Flowers, Plants and Animals – Jamaica Wildlife
Jamaica’s Blue and John Crow Mountains National Park is home to 800 endemic plants, 200 bird species and 500 flowering plant varieties… This gives you an idea of the island’s biodiversity. Jamaica’s tropical climate supports diverse ecosystem environments, including limestone forests, rain-forest, grasslands, riparian woodland as well as wetlands. In areas that receive heavy rainfall, one can find stands of bamboo, ferns, ebony, mahogany, and rosewood, while cactus and similar plants are found along the southwest coastal areas.
Birds are abundant in Jamaica, with over 300 recorded species. This includes the colourful Jamaican Tody and parrots, parakeets and a macaw, as well as a variety of hummingbirds including the island’s national bird – the Doctor or Red-billed Streamertail (named for it’s two long tail feathers). Jamaica is home to a variety of waterfowl, grebes (freshwater divers), wading birds (flamingos, storks, herons, egrets, ibis etc…), pelicans, kingfishers, seabirds (frigatebirds, boobies, Cormorants, gulls, terns, etc…) as well as shorebirds, plovers, cuckoos, and shy swamp dwelling birds. The island also has fowl, Birds of prey (osprey, vultures, hawks, harriers, kites, owls, falcons etc..), woodpeckers, flycatchers, swallows, thrushes, warblers, grassquits, sparrows, buntings and many more…
The world’s largest centipede (at just under a foot / 30cm), the Amazonian Giant, and the Western Hemisphere’s largest butterfly, the Homerus Swallowtail, can both be found in Jamaica. While the centipede is venomous, it is non-lethal to humans.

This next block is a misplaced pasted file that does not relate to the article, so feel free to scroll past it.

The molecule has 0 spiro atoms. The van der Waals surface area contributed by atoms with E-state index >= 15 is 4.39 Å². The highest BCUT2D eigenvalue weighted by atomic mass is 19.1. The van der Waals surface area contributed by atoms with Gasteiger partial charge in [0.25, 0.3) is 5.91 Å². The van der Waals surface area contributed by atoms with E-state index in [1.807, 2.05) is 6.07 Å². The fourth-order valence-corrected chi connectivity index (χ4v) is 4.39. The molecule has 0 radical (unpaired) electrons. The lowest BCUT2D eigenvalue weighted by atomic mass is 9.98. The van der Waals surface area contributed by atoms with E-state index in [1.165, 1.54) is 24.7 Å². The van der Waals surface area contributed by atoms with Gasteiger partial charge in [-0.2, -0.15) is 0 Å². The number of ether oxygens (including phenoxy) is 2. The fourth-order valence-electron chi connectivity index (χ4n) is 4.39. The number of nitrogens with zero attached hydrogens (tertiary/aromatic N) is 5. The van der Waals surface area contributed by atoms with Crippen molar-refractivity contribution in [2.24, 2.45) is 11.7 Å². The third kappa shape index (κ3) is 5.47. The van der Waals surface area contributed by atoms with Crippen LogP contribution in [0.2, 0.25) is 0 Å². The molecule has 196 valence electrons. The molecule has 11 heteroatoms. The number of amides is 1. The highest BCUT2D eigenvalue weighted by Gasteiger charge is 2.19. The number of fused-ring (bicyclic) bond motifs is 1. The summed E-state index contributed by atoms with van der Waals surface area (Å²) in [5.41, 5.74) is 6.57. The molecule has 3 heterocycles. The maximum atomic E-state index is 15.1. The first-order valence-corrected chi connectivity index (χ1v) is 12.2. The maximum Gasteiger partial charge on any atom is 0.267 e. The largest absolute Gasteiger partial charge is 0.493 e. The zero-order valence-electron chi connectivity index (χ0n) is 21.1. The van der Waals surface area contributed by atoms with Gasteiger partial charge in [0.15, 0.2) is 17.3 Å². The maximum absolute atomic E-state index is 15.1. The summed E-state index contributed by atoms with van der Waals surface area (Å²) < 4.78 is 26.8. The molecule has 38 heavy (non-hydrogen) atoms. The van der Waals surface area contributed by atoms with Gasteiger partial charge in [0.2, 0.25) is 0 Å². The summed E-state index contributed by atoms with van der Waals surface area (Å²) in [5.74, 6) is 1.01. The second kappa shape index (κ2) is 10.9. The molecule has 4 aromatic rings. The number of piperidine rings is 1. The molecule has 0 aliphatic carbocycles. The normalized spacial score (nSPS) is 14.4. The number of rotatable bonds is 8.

The island is home to a large number of bats, while the only other mammal native to Jamaica is a large rodent called the Hutia (or Coney). Wild boar and Mongoose were introduced to the island hundreds of years ago, and remain common.
There are many reptiles that call Jamaica home, the largest of which is the non-aggressive American Crocodile, whose presence is isolated to the Black River and surrounding area (southwest coast of the island). Lizards such as anoles, iguanas and snakes such as racers and the Jamaica Boa Constrictor are also common. That said, none of Jamaica’s snakes are dangerously venomous to humans.
Jamaican waters contain coral reefs and plenty of fish and other sea life. Some of the more common corals include elkhorn, red cauliflower, brain, torch, flowerpot, star and bubble coral. There’s also sea fans, sea cucumbers as well as carpet, green and purple sea anemone on the ocean floor. Local fish include angel, box, goat, puffer and king fish, squirrelfish, clownfish, parrotfish, butterflyfish as well as jack, anthias, basslets, barjacks, barracudas, chromis, wrasses, mackerel, whiting, bonito and tuna. The sea also contains seahorses, eels, stingrays, eagle rays, sea turtles, west indian manatee, rock lobsters as well as nurse sharks.
Inland, Jamaica’s multiple lakes and waterways are home to freshwater gobies, killifish, snook, jewfish, snapper and mountain mullet.
Please note that the brown recluse spider (aka violin spider) can be found on the island. This is a highly venomous spider that is also found in many southern US states. Jamaica is also home to the mildly (non-lethal) venomous banana spider. Neither of these arachnids are usually encountered by vacationers.
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